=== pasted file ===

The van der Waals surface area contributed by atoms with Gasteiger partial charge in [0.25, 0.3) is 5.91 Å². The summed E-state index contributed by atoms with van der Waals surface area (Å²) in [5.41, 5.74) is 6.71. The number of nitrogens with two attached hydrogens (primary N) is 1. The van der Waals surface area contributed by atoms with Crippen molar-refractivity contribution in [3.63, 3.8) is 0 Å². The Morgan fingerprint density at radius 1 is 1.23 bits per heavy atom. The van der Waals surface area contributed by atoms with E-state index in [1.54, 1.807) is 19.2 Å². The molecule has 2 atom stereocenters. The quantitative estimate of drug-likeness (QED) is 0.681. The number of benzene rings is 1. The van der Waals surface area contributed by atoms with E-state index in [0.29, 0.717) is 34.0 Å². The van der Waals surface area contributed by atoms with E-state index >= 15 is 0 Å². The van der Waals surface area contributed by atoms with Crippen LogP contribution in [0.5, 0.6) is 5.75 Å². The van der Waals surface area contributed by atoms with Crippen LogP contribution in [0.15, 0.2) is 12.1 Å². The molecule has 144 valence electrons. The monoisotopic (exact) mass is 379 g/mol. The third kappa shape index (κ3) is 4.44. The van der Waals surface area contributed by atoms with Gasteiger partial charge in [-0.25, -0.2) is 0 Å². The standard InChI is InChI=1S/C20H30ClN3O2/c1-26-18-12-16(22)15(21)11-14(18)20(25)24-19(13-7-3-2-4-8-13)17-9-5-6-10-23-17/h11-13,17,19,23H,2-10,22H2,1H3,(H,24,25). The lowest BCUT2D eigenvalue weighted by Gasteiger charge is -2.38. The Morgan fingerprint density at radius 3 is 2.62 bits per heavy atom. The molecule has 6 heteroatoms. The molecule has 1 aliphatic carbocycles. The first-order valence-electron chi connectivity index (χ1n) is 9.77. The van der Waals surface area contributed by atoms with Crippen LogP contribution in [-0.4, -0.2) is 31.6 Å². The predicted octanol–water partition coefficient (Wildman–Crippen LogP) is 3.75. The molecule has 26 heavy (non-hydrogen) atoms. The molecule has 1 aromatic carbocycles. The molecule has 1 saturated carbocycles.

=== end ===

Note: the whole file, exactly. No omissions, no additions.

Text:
The van der Waals surface area contributed by atoms with Gasteiger partial charge in [0.25, 0.3) is 5.91 Å². The summed E-state index contributed by atoms with van der Waals surface area (Å²) in [5.41, 5.74) is 6.71. The number of nitrogens with two attached hydrogens (primary N) is 1. The van der Waals surface area contributed by atoms with Crippen molar-refractivity contribution in [3.63, 3.8) is 0 Å². The Morgan fingerprint density at radius 1 is 1.23 bits per heavy atom. The van der Waals surface area contributed by atoms with E-state index in [1.54, 1.807) is 19.2 Å². The molecule has 2 atom stereocenters. The quantitative estimate of drug-likeness (QED) is 0.681. The number of benzene rings is 1. The van der Waals surface area contributed by atoms with E-state index in [0.29, 0.717) is 34.0 Å². The van der Waals surface area contributed by atoms with E-state index >= 15 is 0 Å². The van der Waals surface area contributed by atoms with Crippen LogP contribution in [0.5, 0.6) is 5.75 Å². The van der Waals surface area contributed by atoms with Crippen LogP contribution in [0.15, 0.2) is 12.1 Å². The molecule has 144 valence electrons. The monoisotopic (exact) mass is 379 g/mol. The third kappa shape index (κ3) is 4.44. The van der Waals surface area contributed by atoms with Gasteiger partial charge in [-0.25, -0.2) is 0 Å². The standard InChI is InChI=1S/C20H30ClN3O2/c1-26-18-12-16(22)15(21)11-14(18)20(25)24-19(13-7-3-2-4-8-13)17-9-5-6-10-23-17/h11-13,17,19,23H,2-10,22H2,1H3,(H,24,25). The lowest BCUT2D eigenvalue weighted by Gasteiger charge is -2.38. The Morgan fingerprint density at radius 3 is 2.62 bits per heavy atom. The molecule has 6 heteroatoms. The molecule has 1 aliphatic carbocycles. The first-order valence-electron chi connectivity index (χ1n) is 9.77. The van der Waals surface area contributed by atoms with Crippen LogP contribution in [-0.4, -0.2) is 31.6 Å². The predicted octanol–water partition coefficient (Wildman–Crippen LogP) is 3.75. The molecule has 26 heavy (non-hydrogen) atoms. The molecule has 1 aromatic carbocycles. The molecule has 1 saturated carbocycles.